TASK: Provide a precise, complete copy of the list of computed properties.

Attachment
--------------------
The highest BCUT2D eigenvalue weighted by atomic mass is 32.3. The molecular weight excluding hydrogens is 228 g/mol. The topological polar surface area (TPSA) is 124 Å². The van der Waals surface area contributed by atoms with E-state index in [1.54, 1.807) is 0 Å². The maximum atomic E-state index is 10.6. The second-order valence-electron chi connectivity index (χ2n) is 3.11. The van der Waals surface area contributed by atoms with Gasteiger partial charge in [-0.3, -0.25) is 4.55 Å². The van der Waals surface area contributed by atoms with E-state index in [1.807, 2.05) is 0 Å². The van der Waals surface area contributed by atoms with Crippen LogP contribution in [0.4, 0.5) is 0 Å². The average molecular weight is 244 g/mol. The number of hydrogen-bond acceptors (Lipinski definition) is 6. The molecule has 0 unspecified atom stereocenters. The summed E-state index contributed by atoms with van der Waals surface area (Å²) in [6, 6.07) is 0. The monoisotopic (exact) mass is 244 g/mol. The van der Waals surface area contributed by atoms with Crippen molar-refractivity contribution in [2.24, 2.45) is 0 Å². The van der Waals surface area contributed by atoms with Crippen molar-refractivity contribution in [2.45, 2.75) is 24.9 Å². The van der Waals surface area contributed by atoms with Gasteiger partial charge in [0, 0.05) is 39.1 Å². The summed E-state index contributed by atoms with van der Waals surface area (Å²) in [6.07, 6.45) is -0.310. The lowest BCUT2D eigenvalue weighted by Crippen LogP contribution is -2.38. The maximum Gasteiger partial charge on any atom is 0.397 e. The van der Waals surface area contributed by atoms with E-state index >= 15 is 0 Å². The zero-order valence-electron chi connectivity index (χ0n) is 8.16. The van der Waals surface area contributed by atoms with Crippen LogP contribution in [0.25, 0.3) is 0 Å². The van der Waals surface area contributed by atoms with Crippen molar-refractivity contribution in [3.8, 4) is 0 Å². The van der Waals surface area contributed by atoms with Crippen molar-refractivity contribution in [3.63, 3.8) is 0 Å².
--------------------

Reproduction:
The highest BCUT2D eigenvalue weighted by atomic mass is 32.3. The molecular weight excluding hydrogens is 228 g/mol. The topological polar surface area (TPSA) is 124 Å². The van der Waals surface area contributed by atoms with E-state index in [1.54, 1.807) is 0 Å². The maximum atomic E-state index is 10.6. The second-order valence-electron chi connectivity index (χ2n) is 3.11. The van der Waals surface area contributed by atoms with Gasteiger partial charge in [-0.3, -0.25) is 4.55 Å². The van der Waals surface area contributed by atoms with E-state index in [1.807, 2.05) is 0 Å². The van der Waals surface area contributed by atoms with Crippen LogP contribution in [0.4, 0.5) is 0 Å². The average molecular weight is 244 g/mol. The number of hydrogen-bond acceptors (Lipinski definition) is 6. The molecule has 0 unspecified atom stereocenters. The summed E-state index contributed by atoms with van der Waals surface area (Å²) in [6, 6.07) is 0. The monoisotopic (exact) mass is 244 g/mol. The van der Waals surface area contributed by atoms with Crippen molar-refractivity contribution in [2.24, 2.45) is 0 Å². The van der Waals surface area contributed by atoms with Crippen molar-refractivity contribution in [2.45, 2.75) is 24.9 Å². The van der Waals surface area contributed by atoms with Gasteiger partial charge in [0, 0.05) is 39.1 Å². The summed E-state index contributed by atoms with van der Waals surface area (Å²) in [6.07, 6.45) is -0.310. The lowest BCUT2D eigenvalue weighted by Crippen LogP contribution is -2.38. The maximum Gasteiger partial charge on any atom is 0.397 e. The van der Waals surface area contributed by atoms with E-state index >= 15 is 0 Å². The zero-order valence-electron chi connectivity index (χ0n) is 8.16. The van der Waals surface area contributed by atoms with Crippen LogP contribution in [0.25, 0.3) is 0 Å². The van der Waals surface area contributed by atoms with Crippen molar-refractivity contribution in [3.8, 4) is 0 Å². The van der Waals surface area contributed by atoms with Crippen molar-refractivity contribution in [3.63, 3.8) is 0 Å².